BSL-4 laboratory containment, a disease outbreak of a highly contagious zoonotic virus or a novel pathogen of undetermined transmissibility in US livestock would require appropriate biocontainment on an emergency basis. Research to characterize the infectious agent, validation of diagnostics, and studies of pathogenesis, virulence, shedding, transmission, and host range and susceptibility would need to be investigated in live animals.

As the committee explored the potential of relying on international partners for emergency work that might require ABSL-4 large-animal laboratory space, it found remarkably little capacity near the United States. In fact, space limitations at the Canadian biocontainment facility in Winnipeg, Manitoba, have resulted in a project to expand the capacity for ABSL-4 large-animal containment there. The committee notes that it is in the interest of the United States to actively pursue partnerships with countries that have ABSL-4 large animal laboratories to study known zoonotic agents of agricultural concern. However, given the uncertainty over priorities of a foreign laboratory and logistical difficulties in an emergency, it would not be desirable for the United States to rely on international laboratories to meet ABSL-4 large-animal needs in the long term. Therefore, as part of the national infrastructure for protecting animal and public health, the committee concludes that there is an imperative to build ABSL-4 large-animal space in the United States (Conclusion 5).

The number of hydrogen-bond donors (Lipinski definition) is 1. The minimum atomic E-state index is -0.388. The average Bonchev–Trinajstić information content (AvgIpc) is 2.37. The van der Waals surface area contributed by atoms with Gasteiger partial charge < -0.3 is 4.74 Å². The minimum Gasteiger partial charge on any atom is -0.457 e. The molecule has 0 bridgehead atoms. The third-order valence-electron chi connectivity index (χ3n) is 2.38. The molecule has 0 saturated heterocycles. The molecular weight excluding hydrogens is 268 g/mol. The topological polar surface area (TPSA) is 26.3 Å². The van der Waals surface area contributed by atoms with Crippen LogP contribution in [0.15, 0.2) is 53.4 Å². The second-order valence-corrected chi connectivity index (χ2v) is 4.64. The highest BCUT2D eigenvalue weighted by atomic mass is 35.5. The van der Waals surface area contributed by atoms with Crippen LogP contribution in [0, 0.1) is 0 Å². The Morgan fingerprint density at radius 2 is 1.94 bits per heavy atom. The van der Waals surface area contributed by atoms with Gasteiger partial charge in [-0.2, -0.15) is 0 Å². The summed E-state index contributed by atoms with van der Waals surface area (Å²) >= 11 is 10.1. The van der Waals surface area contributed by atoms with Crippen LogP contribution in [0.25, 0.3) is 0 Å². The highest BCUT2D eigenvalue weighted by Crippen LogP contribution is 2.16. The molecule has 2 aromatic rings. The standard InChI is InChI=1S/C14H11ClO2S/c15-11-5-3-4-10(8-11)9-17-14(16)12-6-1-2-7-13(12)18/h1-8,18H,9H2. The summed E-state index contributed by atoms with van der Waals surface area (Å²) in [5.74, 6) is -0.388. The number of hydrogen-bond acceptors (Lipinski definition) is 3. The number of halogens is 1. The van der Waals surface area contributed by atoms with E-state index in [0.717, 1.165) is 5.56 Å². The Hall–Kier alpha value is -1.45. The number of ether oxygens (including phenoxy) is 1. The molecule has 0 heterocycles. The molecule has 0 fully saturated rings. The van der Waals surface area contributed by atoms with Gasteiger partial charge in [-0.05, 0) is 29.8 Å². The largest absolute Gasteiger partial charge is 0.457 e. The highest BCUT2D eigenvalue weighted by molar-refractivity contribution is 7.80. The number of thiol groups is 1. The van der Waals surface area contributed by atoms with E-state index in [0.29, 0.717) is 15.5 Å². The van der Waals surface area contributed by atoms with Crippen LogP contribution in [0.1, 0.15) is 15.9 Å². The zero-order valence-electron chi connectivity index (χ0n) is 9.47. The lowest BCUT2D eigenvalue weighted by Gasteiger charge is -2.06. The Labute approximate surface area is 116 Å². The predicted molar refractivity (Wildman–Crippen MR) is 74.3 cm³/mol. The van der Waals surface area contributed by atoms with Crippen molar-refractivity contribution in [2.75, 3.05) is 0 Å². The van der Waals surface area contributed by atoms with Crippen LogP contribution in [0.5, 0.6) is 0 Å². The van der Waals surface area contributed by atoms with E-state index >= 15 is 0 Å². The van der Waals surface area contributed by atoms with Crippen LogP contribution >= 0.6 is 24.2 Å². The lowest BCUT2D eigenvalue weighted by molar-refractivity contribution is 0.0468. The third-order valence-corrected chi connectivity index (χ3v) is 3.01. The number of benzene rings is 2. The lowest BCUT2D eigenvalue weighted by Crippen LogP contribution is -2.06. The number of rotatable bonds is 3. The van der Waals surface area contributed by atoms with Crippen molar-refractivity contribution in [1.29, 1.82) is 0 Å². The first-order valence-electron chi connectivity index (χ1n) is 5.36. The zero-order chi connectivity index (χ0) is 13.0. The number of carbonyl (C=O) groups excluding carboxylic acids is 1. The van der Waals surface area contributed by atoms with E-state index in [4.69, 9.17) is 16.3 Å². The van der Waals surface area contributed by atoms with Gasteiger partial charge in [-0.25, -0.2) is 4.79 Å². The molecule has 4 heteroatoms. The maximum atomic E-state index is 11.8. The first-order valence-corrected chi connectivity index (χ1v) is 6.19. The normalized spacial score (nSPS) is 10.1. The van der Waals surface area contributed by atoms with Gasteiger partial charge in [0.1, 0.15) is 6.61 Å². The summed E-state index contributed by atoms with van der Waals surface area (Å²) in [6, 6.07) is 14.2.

A key question is whether cost savings would be realized by reducing the scope and capacity of an NBAF and performing some functions elsewhere. As noted in Chapter 4, the committee was provided limited and insufficient information to assess the actual costs of this scaled-back option (which included reductions in the currently planned space for building support and BSL-3Ag, BSL-3E, and BSL-4 space). The DHS staff asserted that any redesign of the current plan for the NBAF, even a reduction in size, would add to its cost. The committee was surprised that DHS had no contingency plan for a building of reduced size in the event of budget cuts. Moreover, the committee found a sizable discrepancy between costs projected for constructing the proposed NBAF and costs associated with other recently constructed biocontainment facilities. The committee did recognize that part of the discrepancy in construction costs results from the recommendations to “harden” the proposed facility because of concerns about the building's structural integrity for the proposed site. But there is not a good estimate of operating costs for the streamlined scenario.

A partnership of a central national laboratory of reduced scope and size and a distributed laboratory network could effectively protect the United States from FADs and zoonotic diseases, potentially realize cost savings, reduce redundancies, and enhance the cohesiveness of a national system of biocontainment laboratories. However, because the cost implications of reducing the scope and capacity of a central facility cannot be known without further information and study, it will be important for DHS to make a good-faith effort to re-examine construction and operating costs of a laboratory of reduced size and complexity.

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